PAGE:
Moral hypocrisy is prevalent and the presence of a stranger and his/her moral or hypocritical behavior might affect an individual’s moral hypocrisy. Therefore, based on a donation situation, we used experimental paradigms to explore the effects of a stranger’ presence and his/her moral or hypocritical behavior on an individual’s moral hypocrisy. In the pilot study, we developed an online scenario-based questionnaire to identify whether the amount of donation would be affected by the total amount an individual had. A total of 46 university students (15 boys, Mage = 21.02, SD = 1.06) were asked to expect how much they would donate if they had 50 and 20 yuan, respectively. According to the results, the proportions of donation were equal (50 yuan: M = 0.32, SD = 0.24; 20 yuan: M = 0.32, SD = 0.33; t = 0.13, df = 45, p = 0.900) between the two conditions. Therefore, we created the indicator of moral hypocrisy by subtracting the proportion of donation an individual donated (20 yuan in total) from the proportion one expected beforehand (50 yuan in total). In Study 1, a total of 60 university students (7 boys, Mage = 20.31, SD = 1.81) were recruited and were randomly assigned to “no stranger” or “with stranger” group. The participants had expected their amounts of donation before they got into the experiment room and then their donation behaviors (i.e., the amounts of money they actually donated) were measured after they finished a filler survey. Results showed that, the proportions participants donated were both significantly lower than that they claimed in the two groups (“no stranger” group: t = 4.54, df = 29, p < 0.001, d = 1.05, 1-β = 0.97; “with stranger” group: t = 6.35, df = 29, p < 0.001, d = 1.17, 1-β = 0.99), and the degrees of moral hypocrisy were the same (t = 0.42, df = 58, p = 0.677). It indicated that a stranger’s presence could not inhibit moral hypocrisy. In Study 2, a total of 60 university students (12 boys, Mage = 20.28, SD = 1.24) were recruited and were randomly assigned to “moral stranger” or “hypocritical stranger” group. The participants had expected the amounts of donation before they got into the experiment room and then their donation behaviors were measured after they finished a filler survey. Results showed that, in “moral stranger” group, the proportions participants actually donated were the same as that they claimed beforehand (t = 0.12, df = 29, p = 0.903), while in “hypocritical stranger” group, the proportions participants actually donated were significantly lower than that they claimed beforehand (t = 6.39, df = 29, p < 0.001, d = 1.60, 1-β = 1.00). It indicated that a stranger’s moral behavior could inhibit moral hypocrisy, while his/her hypocritical behavior had no effect. Overall, findings in the present study suggested that a stranger’s presence and as well as his/her hypocritical behavior could not inhibit an individual’s moral hypocrisy, while his/her moral behavior could inhibit another one’s moral hypocrisy.
Despite the popularity of social networks and new technologies that make social interactions easier, more and more people feel lonely now than before. Prior research suggested that loneliness significantly affected social behavior, psychological cognition and physiological health, but little research has been done in the domain of consumer behavior. Building on prior research about loneliness, perceived loss of control and uncertainty avoidance, this paper argues that loneliness will cause perceived loss of control, which consequently will make consumers more uncertainty avoiding. A series of three studies were conducted in both China and the U.S. to test the above hypotheses in the consumption domains of new products, product packaging and probabilistic promotions. Study 1 used a 2 (product type: novel Sony speaker vs. traditional Sony speaker) × loneliness (continuous measurement) between-subjects design to test the aforementioned hypothesis. 102 participants from Amazon’s M-Turk pool were randomly assigned to one of the two product type groups. After reading information about a novel Sony speaker (or a traditional Sony speaker), participants evaluated the product and then completed the loneliness scale and some other demographic information. The results revealed a significant interaction between product type and loneliness. Specifically, loneliness had no effect on the evaluation of the traditional Sony speaker, but loneliness was significantly negatively correlated to the evaluation of the novel Sony speaker. Study 2 used a similar design as Study 1 to further test our proposition in the domain of product packaging (transparent vs. non-transparent packaging). 123 participants were randomly assigned to one of the two groups in which there were asked to imagine shopping for nuts with either transparent or non-transparent product packaging and consequently to indicate their preferences of the nuts. The results showed a significant interaction of product packaging and loneliness. Specifically, loneliness had no effect on the preferences of the nuts with transparent packaging, but loneliness was significantly negatively correlated to the preferences of the nuts with non-transparent packaging. Study 3 aims to further test our proposition in the consumption domain of probabilistic promotions and to test the underlying mechanism of perceived loss of control. Participants were first asked to make a choice between a certain discount promotion and a probabilistic promotion. Then, they were asked to fill out a set of items to measure their perceived loss of control and loneliness. The results showed that the more lonely participants were, the less likely for them to choose the probabilistic promotion. More importantly, perceived loss of control totally mediates the effect of loneliness on their preferences of probabilistic promotions. In summary, this research finds that loneliness causes uncertainty avoidance in consumption preferences, across a variety of consumption domains including new products, product packaging and probabilistic promotions. Further, this effect was mediated by lonely consumers’ perceived loss of control. Finally, the findings have important implications both theoretically and practically. Theoretically, our research is the first to show that other than the attachment motivation, loneliness can also affect people’s cognition that consequently affects their consumption behavior. Practically, our research suggests that firms should weaken the uncertain information featured in new products and probabilistic promotions or use transparent product packaging for lonely consumers such as the elderly or disabled.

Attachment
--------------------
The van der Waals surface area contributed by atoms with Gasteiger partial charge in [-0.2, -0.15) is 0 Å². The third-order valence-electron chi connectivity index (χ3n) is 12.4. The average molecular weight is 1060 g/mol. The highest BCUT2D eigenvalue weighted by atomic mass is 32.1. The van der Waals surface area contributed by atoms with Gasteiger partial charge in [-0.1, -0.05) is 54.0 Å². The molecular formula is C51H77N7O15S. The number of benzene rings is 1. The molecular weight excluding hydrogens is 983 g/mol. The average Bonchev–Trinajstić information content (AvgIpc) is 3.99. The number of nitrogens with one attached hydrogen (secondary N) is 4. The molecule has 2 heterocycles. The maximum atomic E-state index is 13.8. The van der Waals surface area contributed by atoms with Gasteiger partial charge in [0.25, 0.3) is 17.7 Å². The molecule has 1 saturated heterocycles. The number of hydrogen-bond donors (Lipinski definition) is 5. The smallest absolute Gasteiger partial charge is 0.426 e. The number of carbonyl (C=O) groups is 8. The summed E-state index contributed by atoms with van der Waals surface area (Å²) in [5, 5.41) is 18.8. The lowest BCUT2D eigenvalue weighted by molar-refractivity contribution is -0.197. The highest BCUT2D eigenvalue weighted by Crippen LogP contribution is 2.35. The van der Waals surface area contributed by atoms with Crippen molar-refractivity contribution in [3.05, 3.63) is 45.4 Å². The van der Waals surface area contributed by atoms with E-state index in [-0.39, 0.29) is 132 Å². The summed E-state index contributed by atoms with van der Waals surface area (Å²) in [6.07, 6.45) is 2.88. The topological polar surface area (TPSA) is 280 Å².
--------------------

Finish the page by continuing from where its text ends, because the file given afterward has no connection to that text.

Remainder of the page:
Examinations help students learn more efficiently by filling their learning gaps. To achieve this goal, we have to differentiate students who have from those who have not mastered a set of attributes as measured by the test through cognitive diagnostic assessment. K-means cluster analysis, being a nonparametric cognitive diagnosis method requires the Q-matrix only, which reflects the relationship between attributes and items. This does not require the estimation of the parameters, so is independent of sample size, simple to operate, and easy to understand. Previous research use the sum score vectors or capability scores vector as the clustering objects. These methods are only adaptive for dichotomous data. Structural response items are, however, the main type used in examinations, particularly as required in recent reforms. On the basis of previous research, this paper puts forward a method to calculate a capability matrix reflecting the mastery level on skills and is applicable to grade response items. Our study included four parts. First, we introduced the K-means cluster diagnosis method which has been adapted for dichotomous data. Second, we expanded the K-means cluster diagnosis method for grade response data (GRCDM). Third, in Part Two, we investigated the performance of the method introduced using a simulation study. Fourth, we investigated the performance of the method in an empirical study. The simulation study focused on three factors. First, the sample size was set to be 100, 500, and 1000. Second, the percentage of random errors was manipulated to be 5%, 10%, and 20%. Third, it had four hierarchies, as proposed by Leighton. All experimental conditions composed of seven attributes, different items according to hierarchies. Simulation results showed that: (1) GRCDM had a high pattern match ratio (PMR) and high marginal match ratio (MMR). This method was shown to be feasible in cognitive diagnostic assessment. (2) The classification accuracy (MMR and PMR) of this method was not dependent on the size of sample. This method had high classification accuracy even in a sample of 100, so it can be used in small assessment and classroom assessment. (3) The classification accuracy under divergent or unstructured attribute hierarchy structure were better than other attribute hierarchy structure in having a high classification accuracy, especially under divergent attribute hierarchy structure. We used this method as in the simulation studies to analyze empirical data from cognitive diagnostic assessment on primary school student’s arithmetic word problem solving, and compared the results to that obtained using the rule space method which was based on the graded response model. Results showed that the attributes difficulty with the classification method was suitable for attributes nature. In different types of schools, the proportion of mastery in each attribute can be different. The better ones have more students mastering each attribute than the worse ones. So, GRCDM has high internal and external validity for use in these situations. In conclusion, this paper provides a new method and a new direction for the development of cognitive diagnostic assessment.